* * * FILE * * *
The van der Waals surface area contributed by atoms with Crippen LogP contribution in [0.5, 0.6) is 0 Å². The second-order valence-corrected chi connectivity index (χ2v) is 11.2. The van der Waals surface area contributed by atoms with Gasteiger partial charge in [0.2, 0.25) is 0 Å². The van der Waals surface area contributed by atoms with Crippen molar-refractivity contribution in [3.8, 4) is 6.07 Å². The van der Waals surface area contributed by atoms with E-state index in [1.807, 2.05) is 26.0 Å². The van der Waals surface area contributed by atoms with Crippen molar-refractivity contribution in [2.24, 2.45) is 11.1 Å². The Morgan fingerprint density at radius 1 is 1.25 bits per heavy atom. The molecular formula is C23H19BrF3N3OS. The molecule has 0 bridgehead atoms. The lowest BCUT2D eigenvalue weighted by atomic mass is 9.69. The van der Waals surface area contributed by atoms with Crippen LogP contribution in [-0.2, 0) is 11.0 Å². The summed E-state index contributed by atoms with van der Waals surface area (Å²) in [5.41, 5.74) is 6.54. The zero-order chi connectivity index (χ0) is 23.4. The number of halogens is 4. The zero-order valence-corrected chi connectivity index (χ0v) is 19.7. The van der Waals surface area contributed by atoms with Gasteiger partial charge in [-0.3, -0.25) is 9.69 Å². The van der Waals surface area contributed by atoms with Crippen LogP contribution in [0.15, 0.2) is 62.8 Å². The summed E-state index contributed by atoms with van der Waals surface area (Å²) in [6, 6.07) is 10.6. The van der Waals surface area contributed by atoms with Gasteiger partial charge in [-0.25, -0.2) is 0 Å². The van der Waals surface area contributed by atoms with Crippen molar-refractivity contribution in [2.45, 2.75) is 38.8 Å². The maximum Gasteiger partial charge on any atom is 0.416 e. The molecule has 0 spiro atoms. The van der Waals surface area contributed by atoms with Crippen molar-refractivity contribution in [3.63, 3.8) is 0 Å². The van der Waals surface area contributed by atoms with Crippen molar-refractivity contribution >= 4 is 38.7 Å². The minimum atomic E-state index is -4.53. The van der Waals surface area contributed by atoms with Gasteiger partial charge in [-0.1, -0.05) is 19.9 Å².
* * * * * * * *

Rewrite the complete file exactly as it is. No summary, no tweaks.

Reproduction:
The van der Waals surface area contributed by atoms with Crippen LogP contribution in [0.5, 0.6) is 0 Å². The second-order valence-corrected chi connectivity index (χ2v) is 11.2. The van der Waals surface area contributed by atoms with Gasteiger partial charge in [0.2, 0.25) is 0 Å². The van der Waals surface area contributed by atoms with Crippen molar-refractivity contribution in [3.8, 4) is 6.07 Å². The van der Waals surface area contributed by atoms with E-state index in [1.807, 2.05) is 26.0 Å². The van der Waals surface area contributed by atoms with Crippen molar-refractivity contribution in [2.24, 2.45) is 11.1 Å². The Morgan fingerprint density at radius 1 is 1.25 bits per heavy atom. The molecular formula is C23H19BrF3N3OS. The molecule has 0 bridgehead atoms. The lowest BCUT2D eigenvalue weighted by atomic mass is 9.69. The van der Waals surface area contributed by atoms with Crippen LogP contribution in [-0.2, 0) is 11.0 Å². The summed E-state index contributed by atoms with van der Waals surface area (Å²) in [5.41, 5.74) is 6.54. The zero-order chi connectivity index (χ0) is 23.4. The number of halogens is 4. The zero-order valence-corrected chi connectivity index (χ0v) is 19.7. The van der Waals surface area contributed by atoms with Gasteiger partial charge in [-0.3, -0.25) is 9.69 Å². The van der Waals surface area contributed by atoms with Crippen LogP contribution in [0.15, 0.2) is 62.8 Å². The summed E-state index contributed by atoms with van der Waals surface area (Å²) in [6, 6.07) is 10.6. The van der Waals surface area contributed by atoms with Gasteiger partial charge in [-0.25, -0.2) is 0 Å². The van der Waals surface area contributed by atoms with Crippen molar-refractivity contribution in [2.45, 2.75) is 38.8 Å². The maximum Gasteiger partial charge on any atom is 0.416 e. The molecule has 0 spiro atoms. The van der Waals surface area contributed by atoms with Crippen molar-refractivity contribution in [3.63, 3.8) is 0 Å². The van der Waals surface area contributed by atoms with Crippen molar-refractivity contribution >= 4 is 38.7 Å². The minimum atomic E-state index is -4.53. The van der Waals surface area contributed by atoms with Gasteiger partial charge in [-0.1, -0.05) is 19.9 Å².